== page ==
My reason is that I enjoy exploring the human mind. Some people climb mountains, some dive the vast oceans. I enjoy exploring the secret depths of the human mind.

G&C: Couldn't anyone become crazy being locked up in an institution with insane patients? Couldn't you? Once you know the causal factors and how psychiatric illness forms, you realize that being in a psychiatric facility cannot cause mental illness.

KS: As a clinician, I'm detached enough in a professional way such that I do not get affected by what goes on in any significant way. Occasionally I get annoyed more than anything else but that has little to do with a patient with mental illness. Usually it's because of someone who have a drug addiction as a primary diagnosis and maybe should not be at our hospital. They are very manipulative patients and I do not tolerate this behavior.

G&C: What is considered "normal" and "abnormal"?

KS: In our field, we do not use these terms, except maybe when talking to non-clinicians. We do not compare people to each other, it serves no purpose clinically. What we do is assess the patient's current behavior and see how it is different from their baseline (when they are at their most stable).

G&C: When will your comic books Psych Ward Chronicles be released?

KS: Psych Ward Chronicles initially was created as a showcase for a television proposal of a television series of the same name which I created. The proposal was a top-ten finalist in the 7th People's Pilot television contest. Currently, I'm trying to get the TV project picked up for production. During this time, the comic is shown to producers and executives in television only. It has spawned another project as well that I can discuss in the near future.

G&C: Who are your artists?

KS: I do all the script writing and art direction, but the wonderful artwork is done by James Hooks. He answered an ad I placed on a website and coincidentally, we are from the same hometown of Detroit. He graduated from a top art school that is across the street from where I did my undergrad and I knew I would hire him at that moment. Anyone from that school is usually hugely talented and James is no exception...he's awesome! When I discuss ideas with him and he draws them, it is like he can see inside my head. I love his work.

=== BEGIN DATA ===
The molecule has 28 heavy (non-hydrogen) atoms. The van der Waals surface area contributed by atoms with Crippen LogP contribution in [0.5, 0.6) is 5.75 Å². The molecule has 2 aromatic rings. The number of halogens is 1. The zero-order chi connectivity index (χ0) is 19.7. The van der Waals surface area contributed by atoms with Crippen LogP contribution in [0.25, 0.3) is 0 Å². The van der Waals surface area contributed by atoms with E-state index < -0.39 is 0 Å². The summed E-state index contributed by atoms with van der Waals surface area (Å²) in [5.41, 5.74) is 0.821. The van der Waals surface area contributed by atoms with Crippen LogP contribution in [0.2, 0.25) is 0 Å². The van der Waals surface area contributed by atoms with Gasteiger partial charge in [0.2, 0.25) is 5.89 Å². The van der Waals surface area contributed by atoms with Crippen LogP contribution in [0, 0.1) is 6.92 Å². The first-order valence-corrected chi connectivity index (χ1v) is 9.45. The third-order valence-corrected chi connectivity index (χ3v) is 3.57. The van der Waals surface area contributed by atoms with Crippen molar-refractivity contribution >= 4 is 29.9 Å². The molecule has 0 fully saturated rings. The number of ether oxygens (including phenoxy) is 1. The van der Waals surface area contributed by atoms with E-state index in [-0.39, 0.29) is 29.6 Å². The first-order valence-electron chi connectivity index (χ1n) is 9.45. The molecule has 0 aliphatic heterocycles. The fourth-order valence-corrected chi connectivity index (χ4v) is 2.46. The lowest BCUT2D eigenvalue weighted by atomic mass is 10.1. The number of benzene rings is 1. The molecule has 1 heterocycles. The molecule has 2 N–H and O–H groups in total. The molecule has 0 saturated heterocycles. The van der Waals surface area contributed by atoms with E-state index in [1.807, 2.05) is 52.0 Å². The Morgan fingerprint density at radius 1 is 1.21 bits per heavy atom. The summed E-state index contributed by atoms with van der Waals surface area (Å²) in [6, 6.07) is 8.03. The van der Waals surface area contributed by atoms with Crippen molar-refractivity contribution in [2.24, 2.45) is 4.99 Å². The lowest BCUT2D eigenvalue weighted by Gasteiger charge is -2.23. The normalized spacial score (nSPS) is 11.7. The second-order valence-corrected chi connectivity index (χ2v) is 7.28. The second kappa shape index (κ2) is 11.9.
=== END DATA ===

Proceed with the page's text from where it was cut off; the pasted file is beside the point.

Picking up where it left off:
The comic and television version is what I call "a psychiatric horror version of Tales From The Crypt."

G&C: Do you have a website? Can we buy Psych Ward Chronicles there?

KS: Sample pages of the first issue of the comic book, future covers, biographies, a video trailer, and the hosts of the project itself can be viewed at: www.psychwardchronicles.com

Turn up your sound and explore the rooms with your cursor to find hidden things in the various rooms. Set in a haunted psychiatric hospital, each room is filled with surprises!

Additionally, I produced a DVD trailer with the help of Tom Madigan, editor, and the artwork of James Hooks.

G&C: What do you think of Girls and Corpses Magazine?

KS: As I enjoy exploring the depths of the human mind, Girls and Corpses catches my attention for sure! It's a very exciting site! Oh, and as a single guy myself, I "sort of," well, ok, I really noticed the sexy females as well!

G&C: Are we disturbed?

KS: I like to call us interesting people!

G&C: Thanks Kevin for a tour of your Psych Ward. See you there!

For more info: www.psychwardchronicles.com